Innovation Ecosystem/Opinion

Labor Day follies

Our work is always more than just a job

Image courtesy of Richard Asinof

The headline from the Springfield Daily News announcing that Asinof & Sons in Chicopee, Mass., had been sold.

By Richard Asinof
Posted 8/28/23
The latest is a series of reflections on the nature of work and how we can invest in the human enterprise to make our lives better.
How will the news media respond to the release on Friday, Sept. 1, by OHIC, detailing how Rhode Island has invested in the rates of reimbursement for providers of mental health and behavioral health services, from 2017 through 2022? How many doctors and nurses have become providers of what is known as “direct primary care,” independent of corporate medical structures? When will Attorney General Peter Neronha release his proposal for solutions to the current health care crisis in Rhode Island?
How we talk to each other, or perhaps, more importantly, how we listen to each other, often feels like lost techniques of speech. The tendency is for people to talk at each other, making declarations based on opinions rather than facts. An entire generation of health care leaders in Rhode Island is now in active transition. What does it mean when a chief medical officer at a community health center leaves their job? Or, how does a hospital system talk about the changing dynamics of leadership around investments in primary care? When will health insurers change the equation around third-party prior authorization approvals, so that a company based in South Carolina is not making evaluations about the best course of treatment for a patient in Rhode Island, two days before a scheduled surgery?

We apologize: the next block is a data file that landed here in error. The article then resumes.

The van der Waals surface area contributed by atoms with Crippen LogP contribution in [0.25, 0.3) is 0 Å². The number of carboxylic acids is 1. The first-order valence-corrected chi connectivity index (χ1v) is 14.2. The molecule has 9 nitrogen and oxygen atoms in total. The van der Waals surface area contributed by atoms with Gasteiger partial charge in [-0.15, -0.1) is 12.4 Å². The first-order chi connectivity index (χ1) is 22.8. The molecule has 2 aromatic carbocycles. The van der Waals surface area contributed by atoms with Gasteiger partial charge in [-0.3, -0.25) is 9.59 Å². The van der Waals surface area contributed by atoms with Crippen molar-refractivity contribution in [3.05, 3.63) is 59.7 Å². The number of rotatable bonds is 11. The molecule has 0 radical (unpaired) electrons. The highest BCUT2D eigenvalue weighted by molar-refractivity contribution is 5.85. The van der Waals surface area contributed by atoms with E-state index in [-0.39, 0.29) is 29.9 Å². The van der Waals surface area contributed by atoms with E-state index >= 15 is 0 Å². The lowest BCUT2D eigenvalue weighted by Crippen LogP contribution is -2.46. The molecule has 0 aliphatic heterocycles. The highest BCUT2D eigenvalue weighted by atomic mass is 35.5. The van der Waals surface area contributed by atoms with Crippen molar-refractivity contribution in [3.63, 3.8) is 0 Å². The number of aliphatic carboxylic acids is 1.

The pathway to achieve better health outcomes depends on the ability to have an honest dialogue between patients, health insurers, and providers. The question is: where does that happen?

PROVIDENCE – My mother was a shop steward of her union, representing social workers at a local community agency, Jewish Family Service, in Millburn, N.J. She led a successful strike against the agency in 1970 – forever earning her the enmity of the established elders of the Jewish community, so much so that the rabbi of the congregation where my family belonged refused to shake her hand and wish her Happy New Year. That was the year when her name was not to be inscribed for a blessing in the book o f life, if the rabbi actually had any say in the matter.

Bosses have a way of seeking blind obedience and loyalty from employees and punishing those who do not bow down.

My mother’s transition from housewife to shop steward is one of those tales that does not get retold at family gatherings as an important historical marker in our own family’s history. Why not? [See link below to the 2018 ConvergenceRI story, “Labor Day blues.”]